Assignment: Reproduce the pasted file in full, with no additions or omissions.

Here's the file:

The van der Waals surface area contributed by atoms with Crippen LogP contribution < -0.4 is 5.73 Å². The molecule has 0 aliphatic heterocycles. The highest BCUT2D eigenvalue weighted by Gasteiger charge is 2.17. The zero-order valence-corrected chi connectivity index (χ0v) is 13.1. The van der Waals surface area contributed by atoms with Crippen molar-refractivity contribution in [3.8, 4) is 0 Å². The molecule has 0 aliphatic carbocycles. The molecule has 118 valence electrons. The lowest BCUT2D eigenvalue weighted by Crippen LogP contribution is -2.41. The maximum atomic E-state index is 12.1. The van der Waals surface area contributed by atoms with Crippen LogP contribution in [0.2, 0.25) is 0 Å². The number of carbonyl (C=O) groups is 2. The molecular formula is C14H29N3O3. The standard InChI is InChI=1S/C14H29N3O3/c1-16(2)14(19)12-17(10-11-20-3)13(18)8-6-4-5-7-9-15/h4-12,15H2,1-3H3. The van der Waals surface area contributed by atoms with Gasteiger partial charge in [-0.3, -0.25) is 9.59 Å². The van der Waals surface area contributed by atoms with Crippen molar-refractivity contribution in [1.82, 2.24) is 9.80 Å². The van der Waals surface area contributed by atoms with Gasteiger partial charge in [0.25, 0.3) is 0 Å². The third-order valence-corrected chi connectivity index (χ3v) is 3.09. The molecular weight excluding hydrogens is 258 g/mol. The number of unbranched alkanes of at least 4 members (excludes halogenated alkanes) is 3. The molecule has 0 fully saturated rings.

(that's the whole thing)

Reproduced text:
The van der Waals surface area contributed by atoms with Crippen LogP contribution < -0.4 is 5.73 Å². The molecule has 0 aliphatic heterocycles. The highest BCUT2D eigenvalue weighted by Gasteiger charge is 2.17. The zero-order valence-corrected chi connectivity index (χ0v) is 13.1. The van der Waals surface area contributed by atoms with Crippen molar-refractivity contribution in [3.8, 4) is 0 Å². The molecule has 0 aliphatic carbocycles. The molecule has 118 valence electrons. The lowest BCUT2D eigenvalue weighted by Crippen LogP contribution is -2.41. The maximum atomic E-state index is 12.1. The van der Waals surface area contributed by atoms with Crippen LogP contribution in [0.2, 0.25) is 0 Å². The number of carbonyl (C=O) groups is 2. The molecular formula is C14H29N3O3. The standard InChI is InChI=1S/C14H29N3O3/c1-16(2)14(19)12-17(10-11-20-3)13(18)8-6-4-5-7-9-15/h4-12,15H2,1-3H3. The van der Waals surface area contributed by atoms with Gasteiger partial charge in [-0.3, -0.25) is 9.59 Å². The van der Waals surface area contributed by atoms with Crippen molar-refractivity contribution in [1.82, 2.24) is 9.80 Å². The van der Waals surface area contributed by atoms with Gasteiger partial charge in [0.25, 0.3) is 0 Å². The third-order valence-corrected chi connectivity index (χ3v) is 3.09. The molecular weight excluding hydrogens is 258 g/mol. The number of unbranched alkanes of at least 4 members (excludes halogenated alkanes) is 3. The molecule has 0 fully saturated rings.